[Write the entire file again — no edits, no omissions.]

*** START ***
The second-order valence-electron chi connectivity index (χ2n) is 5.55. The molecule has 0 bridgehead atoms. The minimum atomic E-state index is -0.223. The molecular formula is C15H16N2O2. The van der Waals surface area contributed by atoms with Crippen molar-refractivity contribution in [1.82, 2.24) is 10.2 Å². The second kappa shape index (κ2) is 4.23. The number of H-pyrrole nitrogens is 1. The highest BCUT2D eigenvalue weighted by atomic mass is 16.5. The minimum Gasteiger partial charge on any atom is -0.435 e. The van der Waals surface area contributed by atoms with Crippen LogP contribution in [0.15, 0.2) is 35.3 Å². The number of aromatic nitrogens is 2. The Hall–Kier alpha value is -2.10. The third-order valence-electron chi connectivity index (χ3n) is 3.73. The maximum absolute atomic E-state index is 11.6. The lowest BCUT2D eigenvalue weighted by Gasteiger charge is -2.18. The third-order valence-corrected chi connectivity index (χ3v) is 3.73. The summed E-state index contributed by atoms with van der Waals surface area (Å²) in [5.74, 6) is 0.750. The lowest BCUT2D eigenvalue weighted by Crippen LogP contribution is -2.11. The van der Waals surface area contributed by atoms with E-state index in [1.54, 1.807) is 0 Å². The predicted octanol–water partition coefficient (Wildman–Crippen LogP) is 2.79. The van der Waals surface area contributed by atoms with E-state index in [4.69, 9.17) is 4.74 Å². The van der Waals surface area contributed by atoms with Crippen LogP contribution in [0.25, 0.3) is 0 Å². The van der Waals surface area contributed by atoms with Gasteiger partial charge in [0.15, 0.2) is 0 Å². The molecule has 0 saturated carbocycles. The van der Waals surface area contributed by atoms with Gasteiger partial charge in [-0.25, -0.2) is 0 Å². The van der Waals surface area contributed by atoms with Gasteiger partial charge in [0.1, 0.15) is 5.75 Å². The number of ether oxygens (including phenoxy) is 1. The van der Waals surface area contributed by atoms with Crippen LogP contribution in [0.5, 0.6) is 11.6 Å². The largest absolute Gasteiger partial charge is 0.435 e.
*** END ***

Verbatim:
The second-order valence-electron chi connectivity index (χ2n) is 5.55. The molecule has 0 bridgehead atoms. The minimum atomic E-state index is -0.223. The molecular formula is C15H16N2O2. The van der Waals surface area contributed by atoms with Crippen molar-refractivity contribution in [1.82, 2.24) is 10.2 Å². The second kappa shape index (κ2) is 4.23. The number of H-pyrrole nitrogens is 1. The highest BCUT2D eigenvalue weighted by atomic mass is 16.5. The minimum Gasteiger partial charge on any atom is -0.435 e. The van der Waals surface area contributed by atoms with Crippen LogP contribution in [0.15, 0.2) is 35.3 Å². The number of aromatic nitrogens is 2. The Hall–Kier alpha value is -2.10. The third-order valence-electron chi connectivity index (χ3n) is 3.73. The maximum absolute atomic E-state index is 11.6. The lowest BCUT2D eigenvalue weighted by Gasteiger charge is -2.18. The third-order valence-corrected chi connectivity index (χ3v) is 3.73. The summed E-state index contributed by atoms with van der Waals surface area (Å²) in [5.74, 6) is 0.750. The lowest BCUT2D eigenvalue weighted by Crippen LogP contribution is -2.11. The van der Waals surface area contributed by atoms with E-state index in [1.54, 1.807) is 0 Å². The predicted octanol–water partition coefficient (Wildman–Crippen LogP) is 2.79. The van der Waals surface area contributed by atoms with E-state index in [4.69, 9.17) is 4.74 Å². The van der Waals surface area contributed by atoms with Crippen LogP contribution in [0.25, 0.3) is 0 Å². The van der Waals surface area contributed by atoms with Gasteiger partial charge in [0.15, 0.2) is 0 Å². The molecule has 0 saturated carbocycles. The van der Waals surface area contributed by atoms with Gasteiger partial charge in [-0.25, -0.2) is 0 Å². The van der Waals surface area contributed by atoms with Gasteiger partial charge in [0.1, 0.15) is 5.75 Å². The number of ether oxygens (including phenoxy) is 1. The van der Waals surface area contributed by atoms with Crippen LogP contribution in [0.5, 0.6) is 11.6 Å². The largest absolute Gasteiger partial charge is 0.435 e.